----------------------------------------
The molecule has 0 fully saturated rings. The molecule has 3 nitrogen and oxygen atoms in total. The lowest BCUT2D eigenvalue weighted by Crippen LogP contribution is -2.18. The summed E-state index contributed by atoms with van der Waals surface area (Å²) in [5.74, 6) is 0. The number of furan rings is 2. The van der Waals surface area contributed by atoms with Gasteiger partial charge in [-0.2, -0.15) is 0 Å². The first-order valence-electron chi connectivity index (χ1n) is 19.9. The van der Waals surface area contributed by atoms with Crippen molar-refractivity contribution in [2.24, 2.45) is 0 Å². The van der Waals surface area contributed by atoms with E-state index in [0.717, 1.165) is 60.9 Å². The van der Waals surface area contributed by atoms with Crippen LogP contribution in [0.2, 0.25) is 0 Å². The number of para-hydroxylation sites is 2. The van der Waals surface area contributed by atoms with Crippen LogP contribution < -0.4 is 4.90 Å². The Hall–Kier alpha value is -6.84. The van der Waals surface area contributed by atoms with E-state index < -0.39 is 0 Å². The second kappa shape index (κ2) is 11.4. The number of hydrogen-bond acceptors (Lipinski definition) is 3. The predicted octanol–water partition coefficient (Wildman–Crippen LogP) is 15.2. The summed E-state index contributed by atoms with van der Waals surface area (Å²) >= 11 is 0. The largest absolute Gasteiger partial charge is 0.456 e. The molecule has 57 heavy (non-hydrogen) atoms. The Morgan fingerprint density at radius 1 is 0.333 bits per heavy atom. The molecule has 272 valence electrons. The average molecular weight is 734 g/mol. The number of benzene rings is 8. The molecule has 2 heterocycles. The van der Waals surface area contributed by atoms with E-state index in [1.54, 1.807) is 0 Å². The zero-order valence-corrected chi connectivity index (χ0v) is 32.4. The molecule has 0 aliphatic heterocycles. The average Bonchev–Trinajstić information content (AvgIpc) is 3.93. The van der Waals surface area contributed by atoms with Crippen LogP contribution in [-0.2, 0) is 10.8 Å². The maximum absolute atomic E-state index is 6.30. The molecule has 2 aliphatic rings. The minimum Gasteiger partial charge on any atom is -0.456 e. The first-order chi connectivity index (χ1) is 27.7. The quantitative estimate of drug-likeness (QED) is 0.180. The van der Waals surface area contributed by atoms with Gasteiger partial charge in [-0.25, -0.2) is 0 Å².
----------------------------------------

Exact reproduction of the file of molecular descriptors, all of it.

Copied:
The molecule has 0 fully saturated rings. The molecule has 3 nitrogen and oxygen atoms in total. The lowest BCUT2D eigenvalue weighted by Crippen LogP contribution is -2.18. The summed E-state index contributed by atoms with van der Waals surface area (Å²) in [5.74, 6) is 0. The number of furan rings is 2. The van der Waals surface area contributed by atoms with Gasteiger partial charge in [-0.2, -0.15) is 0 Å². The first-order valence-electron chi connectivity index (χ1n) is 19.9. The van der Waals surface area contributed by atoms with Crippen molar-refractivity contribution in [2.24, 2.45) is 0 Å². The van der Waals surface area contributed by atoms with E-state index in [0.717, 1.165) is 60.9 Å². The van der Waals surface area contributed by atoms with Crippen LogP contribution in [0.2, 0.25) is 0 Å². The number of para-hydroxylation sites is 2. The van der Waals surface area contributed by atoms with Crippen LogP contribution < -0.4 is 4.90 Å². The Hall–Kier alpha value is -6.84. The van der Waals surface area contributed by atoms with E-state index < -0.39 is 0 Å². The second kappa shape index (κ2) is 11.4. The number of hydrogen-bond acceptors (Lipinski definition) is 3. The predicted octanol–water partition coefficient (Wildman–Crippen LogP) is 15.2. The summed E-state index contributed by atoms with van der Waals surface area (Å²) >= 11 is 0. The largest absolute Gasteiger partial charge is 0.456 e. The molecule has 57 heavy (non-hydrogen) atoms. The Morgan fingerprint density at radius 1 is 0.333 bits per heavy atom. The molecule has 272 valence electrons. The average molecular weight is 734 g/mol. The number of benzene rings is 8. The molecule has 2 heterocycles. The van der Waals surface area contributed by atoms with E-state index in [1.54, 1.807) is 0 Å². The zero-order valence-corrected chi connectivity index (χ0v) is 32.4. The molecule has 0 aliphatic heterocycles. The average Bonchev–Trinajstić information content (AvgIpc) is 3.93. The van der Waals surface area contributed by atoms with Crippen LogP contribution in [-0.2, 0) is 10.8 Å². The maximum absolute atomic E-state index is 6.30. The molecule has 2 aliphatic rings. The minimum Gasteiger partial charge on any atom is -0.456 e. The first-order chi connectivity index (χ1) is 27.7. The quantitative estimate of drug-likeness (QED) is 0.180. The van der Waals surface area contributed by atoms with Gasteiger partial charge in [-0.25, -0.2) is 0 Å².